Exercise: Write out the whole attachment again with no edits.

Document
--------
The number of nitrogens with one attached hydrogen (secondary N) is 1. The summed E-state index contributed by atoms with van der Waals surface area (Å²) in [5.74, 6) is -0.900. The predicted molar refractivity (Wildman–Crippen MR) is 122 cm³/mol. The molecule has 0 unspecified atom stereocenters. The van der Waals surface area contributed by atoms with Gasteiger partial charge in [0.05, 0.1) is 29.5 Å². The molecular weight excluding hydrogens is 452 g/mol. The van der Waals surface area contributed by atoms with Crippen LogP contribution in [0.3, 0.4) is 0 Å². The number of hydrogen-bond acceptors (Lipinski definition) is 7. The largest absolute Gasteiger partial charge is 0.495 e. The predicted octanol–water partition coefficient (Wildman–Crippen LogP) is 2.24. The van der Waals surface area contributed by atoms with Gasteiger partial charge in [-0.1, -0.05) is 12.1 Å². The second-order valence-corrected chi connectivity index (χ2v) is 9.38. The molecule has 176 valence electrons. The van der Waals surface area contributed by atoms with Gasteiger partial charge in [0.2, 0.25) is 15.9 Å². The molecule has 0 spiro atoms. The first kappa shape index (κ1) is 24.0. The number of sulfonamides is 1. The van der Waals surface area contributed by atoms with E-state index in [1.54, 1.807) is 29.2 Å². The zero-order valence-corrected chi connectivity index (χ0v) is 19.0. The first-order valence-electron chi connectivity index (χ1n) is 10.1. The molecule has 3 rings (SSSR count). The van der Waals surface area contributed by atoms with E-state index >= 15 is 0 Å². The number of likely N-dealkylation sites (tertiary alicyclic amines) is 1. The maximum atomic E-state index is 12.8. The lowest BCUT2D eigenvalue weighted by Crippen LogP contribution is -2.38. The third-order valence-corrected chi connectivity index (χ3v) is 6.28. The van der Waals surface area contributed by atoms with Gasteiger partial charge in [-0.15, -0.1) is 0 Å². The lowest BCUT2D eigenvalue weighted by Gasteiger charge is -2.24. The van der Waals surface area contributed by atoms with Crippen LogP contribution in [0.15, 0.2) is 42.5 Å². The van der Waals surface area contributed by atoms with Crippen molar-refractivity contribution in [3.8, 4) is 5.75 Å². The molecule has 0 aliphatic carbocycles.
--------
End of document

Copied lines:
The number of nitrogens with one attached hydrogen (secondary N) is 1. The summed E-state index contributed by atoms with van der Waals surface area (Å²) in [5.74, 6) is -0.900. The predicted molar refractivity (Wildman–Crippen MR) is 122 cm³/mol. The molecule has 0 unspecified atom stereocenters. The van der Waals surface area contributed by atoms with Gasteiger partial charge in [0.05, 0.1) is 29.5 Å². The molecular weight excluding hydrogens is 452 g/mol. The van der Waals surface area contributed by atoms with Crippen LogP contribution in [0.3, 0.4) is 0 Å². The number of hydrogen-bond acceptors (Lipinski definition) is 7. The largest absolute Gasteiger partial charge is 0.495 e. The predicted octanol–water partition coefficient (Wildman–Crippen LogP) is 2.24. The van der Waals surface area contributed by atoms with Gasteiger partial charge in [-0.1, -0.05) is 12.1 Å². The second-order valence-corrected chi connectivity index (χ2v) is 9.38. The molecule has 176 valence electrons. The van der Waals surface area contributed by atoms with Gasteiger partial charge in [0.2, 0.25) is 15.9 Å². The molecule has 0 spiro atoms. The first kappa shape index (κ1) is 24.0. The number of sulfonamides is 1. The van der Waals surface area contributed by atoms with E-state index in [1.54, 1.807) is 29.2 Å². The zero-order valence-corrected chi connectivity index (χ0v) is 19.0. The first-order valence-electron chi connectivity index (χ1n) is 10.1. The molecule has 3 rings (SSSR count). The van der Waals surface area contributed by atoms with E-state index >= 15 is 0 Å². The number of likely N-dealkylation sites (tertiary alicyclic amines) is 1. The maximum atomic E-state index is 12.8. The lowest BCUT2D eigenvalue weighted by Crippen LogP contribution is -2.38. The third-order valence-corrected chi connectivity index (χ3v) is 6.28. The van der Waals surface area contributed by atoms with Gasteiger partial charge in [-0.15, -0.1) is 0 Å². The lowest BCUT2D eigenvalue weighted by Gasteiger charge is -2.24. The van der Waals surface area contributed by atoms with Crippen LogP contribution in [0.15, 0.2) is 42.5 Å². The van der Waals surface area contributed by atoms with Crippen molar-refractivity contribution in [3.8, 4) is 5.75 Å². The molecule has 0 aliphatic carbocycles.